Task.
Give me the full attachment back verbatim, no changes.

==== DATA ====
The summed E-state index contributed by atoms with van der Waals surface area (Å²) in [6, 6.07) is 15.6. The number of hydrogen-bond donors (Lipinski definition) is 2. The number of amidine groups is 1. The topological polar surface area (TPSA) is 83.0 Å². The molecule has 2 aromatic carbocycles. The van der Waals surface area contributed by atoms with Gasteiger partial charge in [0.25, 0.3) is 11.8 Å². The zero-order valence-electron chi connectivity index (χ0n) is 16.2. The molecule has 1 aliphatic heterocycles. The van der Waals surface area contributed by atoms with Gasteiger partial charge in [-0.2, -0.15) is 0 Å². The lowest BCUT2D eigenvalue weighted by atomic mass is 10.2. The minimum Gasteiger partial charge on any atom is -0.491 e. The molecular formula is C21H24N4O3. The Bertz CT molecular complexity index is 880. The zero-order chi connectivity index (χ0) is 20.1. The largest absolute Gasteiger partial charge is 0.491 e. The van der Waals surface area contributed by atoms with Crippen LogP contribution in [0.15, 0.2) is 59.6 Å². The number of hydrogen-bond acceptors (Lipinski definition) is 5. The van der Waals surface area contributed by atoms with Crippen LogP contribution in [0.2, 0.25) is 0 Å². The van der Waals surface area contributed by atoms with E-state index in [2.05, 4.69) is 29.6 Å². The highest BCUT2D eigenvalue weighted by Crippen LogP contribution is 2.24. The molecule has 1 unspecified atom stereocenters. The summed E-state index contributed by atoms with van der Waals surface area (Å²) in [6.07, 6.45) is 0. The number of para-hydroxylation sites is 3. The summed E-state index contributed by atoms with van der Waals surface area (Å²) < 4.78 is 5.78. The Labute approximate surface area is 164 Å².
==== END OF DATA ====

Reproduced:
The summed E-state index contributed by atoms with van der Waals surface area (Å²) in [6, 6.07) is 15.6. The number of hydrogen-bond donors (Lipinski definition) is 2. The number of amidine groups is 1. The topological polar surface area (TPSA) is 83.0 Å². The molecule has 2 aromatic carbocycles. The van der Waals surface area contributed by atoms with Gasteiger partial charge in [0.25, 0.3) is 11.8 Å². The zero-order valence-electron chi connectivity index (χ0n) is 16.2. The molecule has 1 aliphatic heterocycles. The van der Waals surface area contributed by atoms with Gasteiger partial charge in [-0.2, -0.15) is 0 Å². The lowest BCUT2D eigenvalue weighted by atomic mass is 10.2. The minimum Gasteiger partial charge on any atom is -0.491 e. The molecular formula is C21H24N4O3. The Bertz CT molecular complexity index is 880. The zero-order chi connectivity index (χ0) is 20.1. The largest absolute Gasteiger partial charge is 0.491 e. The van der Waals surface area contributed by atoms with Crippen LogP contribution in [0.15, 0.2) is 59.6 Å². The number of hydrogen-bond acceptors (Lipinski definition) is 5. The van der Waals surface area contributed by atoms with Crippen LogP contribution in [0.2, 0.25) is 0 Å². The van der Waals surface area contributed by atoms with E-state index in [2.05, 4.69) is 29.6 Å². The highest BCUT2D eigenvalue weighted by Crippen LogP contribution is 2.24. The molecule has 1 unspecified atom stereocenters. The summed E-state index contributed by atoms with van der Waals surface area (Å²) in [6.07, 6.45) is 0. The number of para-hydroxylation sites is 3. The summed E-state index contributed by atoms with van der Waals surface area (Å²) < 4.78 is 5.78. The Labute approximate surface area is 164 Å².